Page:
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Former Maricopa County Assessor Paul Petersen sentenced to 74 months in prison for adoption fraud

Prosecutors in Arkansas will seek a 10-year prison sentence.

FAYETTEVILLE, Ark. — Former Maricopa County Assessor Paul Petersen was sentenced to 74 months in prison in federal court in Arkansas on Tuesday relating to his fraudulent adoption business.

In June, Petersen pleaded guilty to one count of conspiracy to smuggle illegal aliens for private financial gain. He faces up to 10 years in prison and a maximum fine of $250,000. Petersen originally pleaded not guilty to 19 federal charges in Arkansas in October of last year.

Prosecutors in Arkansas will seek a 10-year prison sentence.

Petersen also took a plea agreement in Arizona in June, where he pleaded guilty to multiple charges related to the adoption scheme. Petersen faces between three and 12.5 years in the Arizona Department of Corrections in his first case and six months to four years in prison for the second case.

Petersen will face trials in Arizona and Utah in January.

Petersen has also pleaded guilty to charges in Utah. He's due for sentencing in both Arizona and Utah in January.

Petersen's co-defendant Lynwood Jennet pleaded guilty in Arizona in December of last year for her involvement in the adoption fraud scheme. She faces between two and four years in the Arizona Department of Corrections. A sentencing hearing for Jennet is scheduled in January.

Petersen was arrested in October of 2019 after officials across three states say he was running an illegal international adoption scheme for years.

The scheme was allegedly centered around women from the Marshall Islands. Prosecutors say Petersen took advantage of the poor women seeking a better life, holding their passports so they were unable to leave the country.

In Arizona, Petersen was also accused of claiming the women were Arizona residents so they could obtain state benefits.

Petersen would allegedly pay each pregnant woman up to $10,000 to put their children up for adoption. He would then allegedly charge adoptive families $30,000 to $40,000 per child.

Petersen eventually resigned from his position as Maricopa County assessor and Eddie Cook was appointed to replace him. Cook won the election in November. 

What was Petersen arrested for?

Petersen faces 62 criminal charges out of the three states including fraudulent schemes, human smuggling, sale of a child and more.

Petersen was allegedly orchestrating adoptions where he would help Marshallese women travel to the U.S. for the purpose of giving birth and putting their baby up for adoption.

How much did this cost?

According to court documents out of Arizona, Petersen charged families around $35,000 per adoption.

In Arizona, according to the documents, Petersen would say those fees would cover medical costs, but of the 28 identified women who gave birth in Arizona, all had their delivery cost covered by the state's Medicaid agency.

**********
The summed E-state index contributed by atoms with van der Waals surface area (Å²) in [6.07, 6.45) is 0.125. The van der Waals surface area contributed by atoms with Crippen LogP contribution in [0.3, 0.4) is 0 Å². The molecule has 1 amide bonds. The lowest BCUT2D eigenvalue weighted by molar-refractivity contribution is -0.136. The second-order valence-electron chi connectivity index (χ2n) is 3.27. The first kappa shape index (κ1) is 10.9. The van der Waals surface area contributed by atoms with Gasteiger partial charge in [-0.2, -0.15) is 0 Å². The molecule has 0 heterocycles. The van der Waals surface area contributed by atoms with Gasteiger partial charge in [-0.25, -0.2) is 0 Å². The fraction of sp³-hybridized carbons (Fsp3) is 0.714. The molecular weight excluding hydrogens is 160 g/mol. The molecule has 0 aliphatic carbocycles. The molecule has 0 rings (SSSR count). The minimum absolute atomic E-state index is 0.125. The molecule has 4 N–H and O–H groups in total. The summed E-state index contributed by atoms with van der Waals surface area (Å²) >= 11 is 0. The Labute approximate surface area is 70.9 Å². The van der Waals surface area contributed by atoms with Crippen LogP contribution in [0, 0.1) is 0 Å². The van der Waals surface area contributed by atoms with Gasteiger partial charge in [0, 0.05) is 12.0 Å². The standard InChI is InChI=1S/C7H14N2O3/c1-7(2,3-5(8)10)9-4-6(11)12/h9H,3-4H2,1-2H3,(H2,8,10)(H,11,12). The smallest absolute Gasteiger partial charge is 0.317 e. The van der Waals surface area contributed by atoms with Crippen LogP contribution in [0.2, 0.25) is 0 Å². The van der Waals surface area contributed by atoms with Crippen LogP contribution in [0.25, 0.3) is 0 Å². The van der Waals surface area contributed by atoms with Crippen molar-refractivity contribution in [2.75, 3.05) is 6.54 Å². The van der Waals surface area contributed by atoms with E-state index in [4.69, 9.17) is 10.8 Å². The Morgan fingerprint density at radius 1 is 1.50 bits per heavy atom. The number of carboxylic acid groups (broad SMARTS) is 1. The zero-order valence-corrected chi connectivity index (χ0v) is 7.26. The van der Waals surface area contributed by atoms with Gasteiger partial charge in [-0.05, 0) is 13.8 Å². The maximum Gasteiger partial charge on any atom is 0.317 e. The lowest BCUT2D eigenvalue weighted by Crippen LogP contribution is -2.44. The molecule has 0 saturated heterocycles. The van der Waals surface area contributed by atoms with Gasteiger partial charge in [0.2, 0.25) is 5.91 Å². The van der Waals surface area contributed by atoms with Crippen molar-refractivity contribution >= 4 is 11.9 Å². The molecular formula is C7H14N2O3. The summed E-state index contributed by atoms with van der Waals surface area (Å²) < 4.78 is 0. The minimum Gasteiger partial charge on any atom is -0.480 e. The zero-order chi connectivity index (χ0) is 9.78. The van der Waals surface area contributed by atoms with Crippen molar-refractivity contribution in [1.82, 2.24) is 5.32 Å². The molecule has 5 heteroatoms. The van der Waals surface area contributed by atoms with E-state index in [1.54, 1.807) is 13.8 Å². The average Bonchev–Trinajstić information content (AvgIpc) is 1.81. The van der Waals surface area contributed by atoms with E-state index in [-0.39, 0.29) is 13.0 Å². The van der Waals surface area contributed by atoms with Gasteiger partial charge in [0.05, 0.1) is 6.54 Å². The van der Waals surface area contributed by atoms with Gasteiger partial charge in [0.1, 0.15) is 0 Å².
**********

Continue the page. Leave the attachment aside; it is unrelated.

Per court documents, investigators with the state's Medicaid agency (AHCCCS) have estimated the loss to the State of Arizona to be more than $800,000 for the 28 identified birth mothers.

What happens to the children already adopted?

Officials in each state say they are not interested in interfering with adoptions that have already taken place. Utah Attorney General Sean Reyes said in a press conference that the birth mothers, adoptive families and children are all seen as victims in this case.

The U.S. Attorney for the Western District of Arkansas said their investigation has not revealed any birth mothers who are asking for their children back.

Adoptions officials working with the pregnant women have confirmed to 12 News that many of the Marshallese women have chosen to parent their children since Petersen’s arrest.

Why is this illegal?

This arrangement violates an agreement called the Compact of Free Association between the U.S. and the Republic of the Marshall Islands, which bars Marshallese citizens from entering the U.S. if their travel is for the purpose of adoption.

The treaty provision on child adoptions was enacted in the early 2000s to prevent unregulated international adoptions where the biological mothers' cultural misunderstandings might be exploited. 

For example, a 2002 study showed many women from the Marshall Islands allowed their children to be adopted by U.S. citizens thinking their children would benefit from better education and return to them as adults.

What was Petersen's connection to the Marshall Islands?

Utah AG Sean Reyes says Petersen is connected to the Marshall Islands because he went on a mission to the islands with The Church of Jesus Christ of Latter-day Saints.

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